The history of Las Vegas nightlife—like Las Vegas history itself—is a moving target. Everyone has a version of when and where our nightlife scene began, and everyone’s memory is informed more by personal experience than public fact.
To many, Las Vegas has always been a nightlife city. But much of our past was dominated by the typical Vegas experiences: dining, casino lounges, stage shows, titty bars and gambling. Sure, there were local places to drink, dance and meet Mr. or Ms. Right Now, but until the explosion of the late 1990s, nightlife wasn’t truly a scene.
Chat with an old-timer who used to party in the 1960s, and they will fondly recall the Pussycat a’ Go Go (where the Palazzo now stands) and Nashville Nevada, the legendary Boulder Highway club where many local gals were called (via phones on every table) and asked to dance to live country music. (In the late ’80s, Calamity Jayne took over the operations, ushering in the era of post-punk, and yet another intriguing Vegas storyline.)
As the city grew in the 1970s and 1980s, the nightlife scene did as well. Rock clubs (the Troubadour, Moby Grape, Sneakers) were big with some, while disco was on the lips and hips of others. Paul Anka’s Jubilation (named, ironically, for his 1972 rock hit) was a flashy disco den straight from the scenes of Saturday Night Fever. Tony Cosmos’ adjacent restaurant served Italian in the vein of Old Vegas.
The scene was a little more mature then, and the doors a little looser. Eighteen-year-olds with fake IDs would dress to match the 28-year-olds inside, rather than the reverse that often happens today. Attracting a crowd of well-heeled, well-dressed locals, tourists and pop-culture stars, Jubilation was the first legitimate DJ/dance club in Las Vegas, it’s fair to say. For those who think after-hours clubs are a product of the 1990s rave scene, in the ’70s the party started at Jubilation—dinner at 9 p.m., dancing at midnight—and moved to the Brewery (John Travolta is said to have spent one long night dancing off his Angel Flights here), Bogie’s, or PJ Bottoms, where the pot-and-quaalude-fueled shenanigans continued until long after sunrise.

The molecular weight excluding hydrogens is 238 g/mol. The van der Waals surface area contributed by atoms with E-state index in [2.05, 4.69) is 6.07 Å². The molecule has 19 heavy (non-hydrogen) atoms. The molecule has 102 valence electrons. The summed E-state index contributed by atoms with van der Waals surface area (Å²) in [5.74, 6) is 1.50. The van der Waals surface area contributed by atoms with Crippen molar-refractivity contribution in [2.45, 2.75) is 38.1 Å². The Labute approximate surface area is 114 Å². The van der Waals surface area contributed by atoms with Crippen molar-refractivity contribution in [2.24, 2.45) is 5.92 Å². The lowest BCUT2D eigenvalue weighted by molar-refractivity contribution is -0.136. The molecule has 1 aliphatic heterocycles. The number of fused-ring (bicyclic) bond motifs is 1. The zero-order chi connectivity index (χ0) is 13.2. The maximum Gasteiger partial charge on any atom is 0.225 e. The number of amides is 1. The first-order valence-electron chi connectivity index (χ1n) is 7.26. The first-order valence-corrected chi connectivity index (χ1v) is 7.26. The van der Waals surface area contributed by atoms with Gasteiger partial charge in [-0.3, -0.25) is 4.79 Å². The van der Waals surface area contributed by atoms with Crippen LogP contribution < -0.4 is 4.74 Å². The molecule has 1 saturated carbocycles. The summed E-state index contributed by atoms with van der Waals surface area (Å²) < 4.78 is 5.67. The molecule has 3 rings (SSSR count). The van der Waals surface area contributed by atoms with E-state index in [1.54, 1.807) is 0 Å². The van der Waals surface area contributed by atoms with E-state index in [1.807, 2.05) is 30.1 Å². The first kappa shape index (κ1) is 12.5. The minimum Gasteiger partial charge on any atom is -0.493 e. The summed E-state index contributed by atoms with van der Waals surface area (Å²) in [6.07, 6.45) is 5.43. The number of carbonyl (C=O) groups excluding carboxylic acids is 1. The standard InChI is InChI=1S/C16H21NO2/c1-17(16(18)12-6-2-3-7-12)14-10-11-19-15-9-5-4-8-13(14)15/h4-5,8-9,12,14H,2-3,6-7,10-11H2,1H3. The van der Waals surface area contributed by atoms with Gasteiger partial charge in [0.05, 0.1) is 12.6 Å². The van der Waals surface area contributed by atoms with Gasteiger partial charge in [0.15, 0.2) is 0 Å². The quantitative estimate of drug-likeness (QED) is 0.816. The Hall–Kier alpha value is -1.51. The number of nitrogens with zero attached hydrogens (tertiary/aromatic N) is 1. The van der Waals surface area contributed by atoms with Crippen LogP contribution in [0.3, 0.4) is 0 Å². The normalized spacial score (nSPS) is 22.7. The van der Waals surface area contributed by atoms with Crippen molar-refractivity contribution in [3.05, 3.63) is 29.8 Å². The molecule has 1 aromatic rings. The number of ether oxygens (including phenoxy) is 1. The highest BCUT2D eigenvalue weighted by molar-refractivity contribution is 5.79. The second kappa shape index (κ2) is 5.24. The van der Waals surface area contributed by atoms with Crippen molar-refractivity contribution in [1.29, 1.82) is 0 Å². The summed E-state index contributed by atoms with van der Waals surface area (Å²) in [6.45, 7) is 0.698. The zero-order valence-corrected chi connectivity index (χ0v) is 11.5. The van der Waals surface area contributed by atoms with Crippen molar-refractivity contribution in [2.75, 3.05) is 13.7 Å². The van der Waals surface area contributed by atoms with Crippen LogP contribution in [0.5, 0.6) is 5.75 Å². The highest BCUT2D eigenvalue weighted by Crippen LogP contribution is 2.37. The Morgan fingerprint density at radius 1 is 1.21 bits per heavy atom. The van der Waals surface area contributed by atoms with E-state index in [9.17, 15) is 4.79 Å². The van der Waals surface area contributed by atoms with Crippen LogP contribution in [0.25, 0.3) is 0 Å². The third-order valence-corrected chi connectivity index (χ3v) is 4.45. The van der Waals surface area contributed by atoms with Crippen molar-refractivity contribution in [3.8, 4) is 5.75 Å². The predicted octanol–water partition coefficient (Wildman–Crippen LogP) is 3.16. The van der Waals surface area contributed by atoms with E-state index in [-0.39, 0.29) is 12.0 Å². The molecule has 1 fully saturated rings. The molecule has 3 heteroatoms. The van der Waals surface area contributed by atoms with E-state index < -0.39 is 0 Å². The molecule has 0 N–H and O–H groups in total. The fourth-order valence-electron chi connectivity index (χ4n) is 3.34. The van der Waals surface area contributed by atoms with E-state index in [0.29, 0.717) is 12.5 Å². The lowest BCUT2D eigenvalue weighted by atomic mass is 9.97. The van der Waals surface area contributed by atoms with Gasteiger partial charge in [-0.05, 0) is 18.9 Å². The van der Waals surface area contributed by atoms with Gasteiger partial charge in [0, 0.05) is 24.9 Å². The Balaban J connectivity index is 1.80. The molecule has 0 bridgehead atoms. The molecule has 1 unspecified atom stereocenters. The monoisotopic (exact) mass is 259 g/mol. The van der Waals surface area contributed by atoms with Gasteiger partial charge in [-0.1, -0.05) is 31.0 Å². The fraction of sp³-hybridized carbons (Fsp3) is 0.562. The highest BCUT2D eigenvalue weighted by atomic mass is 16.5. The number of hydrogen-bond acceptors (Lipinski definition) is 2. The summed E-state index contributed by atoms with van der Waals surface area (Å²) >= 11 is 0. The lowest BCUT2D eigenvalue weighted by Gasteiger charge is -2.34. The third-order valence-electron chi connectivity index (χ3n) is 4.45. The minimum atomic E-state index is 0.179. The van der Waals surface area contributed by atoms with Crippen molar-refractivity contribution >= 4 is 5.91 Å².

But nightlife, as we know, has a lifespan. By the mid 1980s, when the clubs and disco itself had lost their edge, new scenes were rising. Jubilation reopened as the Shark Club, and became another vital moment in the highlight reel. The Brewery closed, reopened briefly in the 1990s as the alt-rock T-Mex, later became a Z’Tejas, and has stood empty for years.
With the crowds getting younger, places like Botany’s—a Miami-inspired spot near UNLV that notably employed misters, intended to cool the queue—tried to bridge the gap between the fading memories of Jubilation and whatever was next.
It worked for a while, but things were changing. Club Rio, the first nightclub located in (and with the massive budget of) a casino opened in 1995. Meanwhile, the underground all-ages electronica scene was rising quickly. In 1995, Drink opened, followed closely in 1996 by Club Utopia (in the former Metz Club), essentially a permanent rave right on the Strip. The spaces were huge and the sound systems and lighting effects incredible. Drink even sported a retractable roof, much to the chagrin of the neighboring apartment dwellers.
The rush of new clubs that came near the turn of the century, and the cash being spent to build them was unprecedented. It was clear things would never be the same. Today, every Las Vegas mega club with a snaking line of anxious, beautiful people, a huge advertising and promotions budget, and a headlining world-renowned DJ pushing beats through a massive sound system has either Drink or Utopia to thank. Or Jubilation. Which one? We’ll leave that up to you.